Three key witnesses testify in impeachment inquiry
President Trump called Ambassador Gordon Sondland’s testimony to Congress “fantastic,” but still continued to put distance between himself and his ambassador to the EU.
The comments came as the President toured an Apple manufacturing facility in Austin, Texas, shortly after Sondland’s testimony concluded this afternoon.
“I think it was fantastic,” Trump said, “I think they have to end it now.”
He then again started reading from handwritten notes of Sondland’s testimony.
“Why didn’t he put this statement into his opening remarks?,” Trump asked. “It’s the most important statement there (is).”
“We have no due process, we can’t have anything, and yet, not only did we win today, it’s over, and some of the fair press of which there isn’t too much, said this thing is over,” he said.
The President went on to call Sondland, who donated to Trump's inaugural committee, a “guy that got put there.”
“I don’t know him very well, he’s a guy that got put there,” Trump said. “He came over to me after I defeated other people, I defeated them all.”
Trump attacked the inquiry as a “hoax,” a “disgrace” and an “embarrassment to our country.”
After explosive morning testimony directly linking President Trump to an alleged "quid pro quo" in Ukraine, two government officials will tell lawmakers what they knew about the "quo" — US security assistance — as well as the circumstances surrounding its holdup.
Today's second public hearing will pair longtime Pentagon official Laura Cooper with David Hale, the undersecretary of state for political affairs, for what's expected to be a technical exploration of how the aid was held up and how US policy in Ukraine was hijacked by the President's personal attorney Rudy Giuliani.
What Cooper has said so far: In her closed deposition last month — which was delayed for several hours as some House Republicans attempted to storm the secure hearing room — Cooper told the impeachment committees she had learned over the summer that US assistance to Ukraine was being held up for reasons that weren't entirely clear.
In her role as deputy assistant secretary of defense for Russia, Ukraine and Eurasia, Cooper helped orchestrate US strategy for bolstering Ukraine's military, a bulwark against Russia. She played a coordinating role in managing the financial and military assistance Congress approved -- and participated in meetings when the aid was held.
What Hale has said so far: Hale will offer more details about the ouster of Marie Yovanovitch, the onetime US ambassador to Ukraine. The number-three official at the State Department, he testified privately earlier this month that he had advocated for Yovanovitch as Giuliani was orchestrating a smear campaign against her. But ultimately he did not push for a public statement of support.
There will be no extended question round for House Intelligence Committee Chair Adam Schiff or ranking member Devin Nunes – or their lawyers — for this evening's impeachment inquiry hearing.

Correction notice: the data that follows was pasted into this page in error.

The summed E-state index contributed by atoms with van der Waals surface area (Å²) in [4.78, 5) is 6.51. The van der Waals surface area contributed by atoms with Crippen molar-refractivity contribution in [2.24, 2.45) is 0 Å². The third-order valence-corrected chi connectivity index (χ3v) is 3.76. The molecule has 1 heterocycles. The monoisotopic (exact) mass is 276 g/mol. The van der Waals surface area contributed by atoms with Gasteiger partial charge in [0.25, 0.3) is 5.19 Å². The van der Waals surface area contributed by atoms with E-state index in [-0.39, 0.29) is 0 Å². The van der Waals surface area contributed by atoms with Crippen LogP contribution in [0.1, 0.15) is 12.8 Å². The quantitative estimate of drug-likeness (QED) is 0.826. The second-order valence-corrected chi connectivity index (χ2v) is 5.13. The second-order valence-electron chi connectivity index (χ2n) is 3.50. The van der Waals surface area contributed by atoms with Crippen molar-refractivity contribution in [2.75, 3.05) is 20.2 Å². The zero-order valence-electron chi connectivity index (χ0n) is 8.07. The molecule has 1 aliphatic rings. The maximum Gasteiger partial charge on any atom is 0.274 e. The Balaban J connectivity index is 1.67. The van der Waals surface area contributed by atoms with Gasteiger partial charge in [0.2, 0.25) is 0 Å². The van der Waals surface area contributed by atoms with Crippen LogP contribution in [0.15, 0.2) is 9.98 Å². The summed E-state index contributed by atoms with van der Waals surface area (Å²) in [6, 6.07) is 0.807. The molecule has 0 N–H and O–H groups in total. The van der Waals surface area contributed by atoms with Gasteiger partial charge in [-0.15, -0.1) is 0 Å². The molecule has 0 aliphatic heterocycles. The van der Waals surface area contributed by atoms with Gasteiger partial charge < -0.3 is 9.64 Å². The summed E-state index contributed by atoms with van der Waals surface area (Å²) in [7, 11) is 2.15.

After Schiff, Nunes and the witnesses make their opening statements, it will go straight to member questions, according to an official working on the impeachment inquiry. Each of the 22 members will have five minutes to ask questions.
This hearing was scheduled to begin at 2:30 p.m. ET, but was delayed. It's not clear exactly when it will start.
Who's testifying: Laura Cooper, a deputy assistant secretary of defense, and David Hale, the under secretary of State for political affairs. There could be a renewed focus on military aid as Cooper testifies.
US Ambassador to the EU Gordon Sondland told reporters that he is “absolutely not” going to resign and is “going back to work" following today's testimony.
Sondland made the comments as he arrived at Dulles airport for his return flight to Brussels. The ambassador said he “told the truth” today and was going to “just relax” on his flight.
What this is all about: Sondland testified today there was a quid pro quo for Ukraine to announce investigations into President Trump's political opponents that came from the President's personal lawyer Rudy Giuliani at the "express direction of the President."
What's more, Sondland provided House impeachment investigators with emails and texts showing it wasn't just him and Giuliani pushing for the investigations outside government channels — Trump's inner circle knew what was going on, too. He even said he raised concerns with Vice President Mike Pence that the freezing of $400 million in security aid to Ukraine was linked to the investigations.
US Ambassador to the EU Gordon Sondland just checked in at Dulles International Airport for his flight back to Brussels.
Earlier today, during his testimony before the House Intelligence Committee, Sondland's lawyer asked for shorter breaks to ensure that the ambassador would make his flight this evening.
Laura Cooper has arrived on Capitol Hill to testify publicly in the Trump impeachment inquiry. She arrived in a black SUV and walked in the Longworth House Office building without talking to media.